Wednesday, July 17, 2024

Soybean Cyst Nematode Disease on Beans Production: Identification & Control

The plant-parasitic nematode soybean cyst nematode (SCN) can infect and cause yield loss on dry edible beans. SCN occurs in multiple areas in the growing region and continues to spread.

SCN survives in eggs, often protected inside a cyst. After the eggs hatch, the nematode goes through a series of molts. In the life cycle, second-stage juveniles infect the root to form adult females. Female worms feed on the root, mate, and expand in size as eggs inside develop.

Each female contains approximately 200 eggs. Only once the female worm has expanded is she visible with the unaided eye and appears as a tiny, white, lemon-shaped cyst. Through time, the female turns brown and dies, making visual identification again nearly impossible.

Under ideal conditions, the life cycle can repeat approximately every 24 days. In our growing region, the life cycle is thought to usually repeat two or three times in the season.

SCN is spread in soil by any means soil moves. Commonly, SCN is moved within fields, among fields, and long distances in soil on equipment. SCN also is moved easily by tillage, floodwaters, wind, birds, and any human or animal that moves soil.

Read Also: The 5 Physical Soil Factors Affecting Crop Production

Soybean Cyst Nematode Disease Management

Limit soil movement: Cleaning soil off equipment before movement into adjacent fields can help limit the spread of SCN and other pathogens and pests. This is particularly important when equipment is moved long distances. Make sure that any equipment purchased from areas outside the growing region is cleaned in the area where they are purchased.

Soil sampling: Soil sampling is the more effective way to test for the presence of SCN. Similarly, it is the only way to determine the level of infestation (egg counts).

Soil sampling for SCN is different than soil sampling for fertility. In fields where the possibility of SCN occurring is not known, focus sampling on areas where SCN is most likely to be introduced, such as field entrances (via equipment), shelter belts (via wind), low spots (via flooding) or areas where SCN is likely to be established, such as alkaline areas or unexplained low-yielding spots.

Genetic resistance: Breeders and pathologists are working actively on incorporating resistance into dry edible beans.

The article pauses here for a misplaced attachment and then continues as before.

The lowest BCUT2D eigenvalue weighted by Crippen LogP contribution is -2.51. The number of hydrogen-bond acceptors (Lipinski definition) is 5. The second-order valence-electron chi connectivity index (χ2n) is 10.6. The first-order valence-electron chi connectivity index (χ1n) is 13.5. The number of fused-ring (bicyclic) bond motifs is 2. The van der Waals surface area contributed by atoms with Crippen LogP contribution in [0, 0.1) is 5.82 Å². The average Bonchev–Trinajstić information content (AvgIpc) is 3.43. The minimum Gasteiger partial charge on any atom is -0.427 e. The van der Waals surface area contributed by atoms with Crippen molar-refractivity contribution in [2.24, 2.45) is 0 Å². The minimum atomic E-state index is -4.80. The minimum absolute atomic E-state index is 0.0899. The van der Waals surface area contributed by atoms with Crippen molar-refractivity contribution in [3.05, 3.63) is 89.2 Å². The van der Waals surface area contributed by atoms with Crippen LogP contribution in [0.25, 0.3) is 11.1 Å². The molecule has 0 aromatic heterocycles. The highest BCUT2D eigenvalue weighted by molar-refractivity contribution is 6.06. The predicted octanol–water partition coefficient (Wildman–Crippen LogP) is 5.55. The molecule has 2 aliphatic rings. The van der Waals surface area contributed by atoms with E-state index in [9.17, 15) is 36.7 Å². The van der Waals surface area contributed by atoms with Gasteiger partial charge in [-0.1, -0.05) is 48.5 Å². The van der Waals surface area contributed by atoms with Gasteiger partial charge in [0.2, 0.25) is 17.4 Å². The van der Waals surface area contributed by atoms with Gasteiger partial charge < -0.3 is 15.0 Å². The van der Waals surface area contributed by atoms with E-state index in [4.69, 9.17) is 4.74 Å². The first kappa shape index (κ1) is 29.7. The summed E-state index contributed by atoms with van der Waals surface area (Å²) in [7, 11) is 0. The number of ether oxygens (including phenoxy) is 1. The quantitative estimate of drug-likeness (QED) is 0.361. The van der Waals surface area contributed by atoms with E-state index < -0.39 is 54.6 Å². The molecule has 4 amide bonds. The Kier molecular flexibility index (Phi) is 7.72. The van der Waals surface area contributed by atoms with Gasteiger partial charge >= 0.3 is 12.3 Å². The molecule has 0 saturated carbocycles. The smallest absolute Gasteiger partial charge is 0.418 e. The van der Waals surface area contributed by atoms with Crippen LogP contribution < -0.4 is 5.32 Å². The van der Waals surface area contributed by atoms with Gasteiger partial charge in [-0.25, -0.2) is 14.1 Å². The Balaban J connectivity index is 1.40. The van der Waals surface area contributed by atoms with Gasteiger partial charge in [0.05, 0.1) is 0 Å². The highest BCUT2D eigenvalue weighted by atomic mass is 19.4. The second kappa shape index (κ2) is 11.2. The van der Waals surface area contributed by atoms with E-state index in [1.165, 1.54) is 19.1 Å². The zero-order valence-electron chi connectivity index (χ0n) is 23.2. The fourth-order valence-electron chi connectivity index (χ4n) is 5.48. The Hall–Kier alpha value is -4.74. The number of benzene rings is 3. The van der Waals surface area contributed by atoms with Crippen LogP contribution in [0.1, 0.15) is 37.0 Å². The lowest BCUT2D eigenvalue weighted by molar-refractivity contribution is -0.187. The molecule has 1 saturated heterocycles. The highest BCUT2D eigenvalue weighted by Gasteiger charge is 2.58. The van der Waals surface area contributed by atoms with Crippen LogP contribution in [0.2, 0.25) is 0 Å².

Additionally, susceptibility to SCN varies among market classes, with kidney beans allowing the highest reproduction of SCN (they are the most susceptible) and black beans allowing the lowest (less susceptible). Consult the most current cultivar information when considering genetic resistance.

Crop rotation: Soybeans and dry edible beans are the two crops grown in our region that are hosts to SCN. We recommend rotation to other crops for at least two consecutive years.

Weed control: Several weeds in our region allow SCN to reproduce and increase, making weed control critical for disease management.

Control volunteers: Volunteer dry edible beans and soybeans will allow SCN to increase.

Seed treatments: Nematicide seed treatments may be available. Limited efficacy data on dry edible beans exist.

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Benadine Nonye is an agricultural consultant and a writer with several years of professional experience in the agriculture industry. - National Diploma in Agricultural Technology - Bachelor's Degree in Agricultural Science - Master's Degree in Science Education - PhD Student in Agricultural Economics and Environmental Policy... Visit My Websites On: 1. - Your Comprehensive Practical Agricultural Knowledge and Farmer’s Guide Website! 2. - For Effective Environmental Management through Proper Waste Management and Recycling Practices! Join Me On: Twitter: @benadinenonye - Instagram: benadinenonye - LinkedIn: benadinenonye - YouTube: Agric4Profits TV and WealthInWastes TV - Pinterest: BenadineNonye4u - Facebook: BenadineNonye

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